in writing, some of the most obvious and helpful tips can also be some of the most under-appreciated. take, for example, the suggestion for writers to compose in an authentic voice, to let their human feel for language shine through. yet how often do we abandon our own easy gift for words when circumstances require us to write? how often do we let our syntax suddenly stiffen, calcifying into rigid and unnatural blocks of text? why does this happen?
i'm not sure. and i'm not sure i care enough to truly probe the question. what does interest me, though, are the ways we can write with a natural cadence, an organic gait that feels (in the positive sense) conversational.
a helpful way i've found to give my prose the color of conversation is to remember that all writing operates at the level of dialogue--and that's true whether i'm engaging an audience that's public or private, large or small, or (as is so often the case) limited solely to myself.
when i write from this place--from the persona of both Speaker and Listener--i'm reminded to establish exigence--an invaluable rhetorical tool that often gives writing that loose but logical voice. exigence (despite the forbidding name) simply means the "circumstances that necessitate communication"; or, put another way, exigence asks us to invoke the "timing" of our work, the circumstances that make "now" the right moment to hold forth.
writing is meant to be read, which means it's also destined to be performed (in whatever fashion that may take). as result, we should all want our work to feel as readable and honest and syntactically effective as possible. and, as i've hoped to make clear, establishing the exigency for a given article or essay or blog post (or really almost anything?) can help us remember that, while yes we are writing, we are also (in a very real way) speaking--and therefore word choice and sentence patterns must hit the natural beats and bounces of speech.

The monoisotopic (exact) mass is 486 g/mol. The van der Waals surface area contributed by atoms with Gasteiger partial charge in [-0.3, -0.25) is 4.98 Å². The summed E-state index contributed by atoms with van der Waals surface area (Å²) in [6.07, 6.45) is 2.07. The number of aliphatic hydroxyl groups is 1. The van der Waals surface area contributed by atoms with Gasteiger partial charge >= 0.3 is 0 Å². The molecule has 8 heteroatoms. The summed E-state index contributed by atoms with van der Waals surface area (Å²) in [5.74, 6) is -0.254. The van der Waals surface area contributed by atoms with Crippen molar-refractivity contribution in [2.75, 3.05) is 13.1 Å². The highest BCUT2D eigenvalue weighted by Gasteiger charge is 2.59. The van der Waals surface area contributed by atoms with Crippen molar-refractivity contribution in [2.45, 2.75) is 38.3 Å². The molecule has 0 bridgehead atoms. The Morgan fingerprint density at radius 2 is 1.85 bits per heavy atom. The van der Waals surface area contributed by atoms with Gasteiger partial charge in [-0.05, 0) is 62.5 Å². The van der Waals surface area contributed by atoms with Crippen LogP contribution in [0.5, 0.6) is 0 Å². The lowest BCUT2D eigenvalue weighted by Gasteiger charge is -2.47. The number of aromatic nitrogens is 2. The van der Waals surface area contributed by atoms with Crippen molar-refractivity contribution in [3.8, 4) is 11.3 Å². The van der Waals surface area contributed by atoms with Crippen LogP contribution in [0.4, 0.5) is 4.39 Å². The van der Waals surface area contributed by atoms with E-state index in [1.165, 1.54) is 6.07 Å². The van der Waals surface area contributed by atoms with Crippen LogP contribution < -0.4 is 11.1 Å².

here are two strong examples of what i mean.
the first is from Scott Simon, host of NPR's Weekend Edition Saturday. (note: Marvin Gay's "What's Going On?" plays softly in the background during the feature.)
SIMON: Music is a way many of us mark time in our lives or even of history.
(soundbite of song)
SIMON: Forty years ago today, Marvin Gaye's album "What's Going On?" was released. It was sweet, sad and had bite. Without being explicit or obvious, it seemed to sing at the era of marching in the streets and mourning for those who died, both overseas and in the struggle for civil rights at home. The song seemed to catch the wave of history, became a huge hit.
for me, this is perfect. the intro engages the audience in a conversation--and does so by both its exigency ("Forty years ago today...") and its mix of elevated and colloquial expressions.
the second example is from a New York Times Magazine article that i think is destined for many journalists' end-of-year top ten lists. notice how the article's exigency--Derek Jeter's 37th birthday--informs the author's tone and style.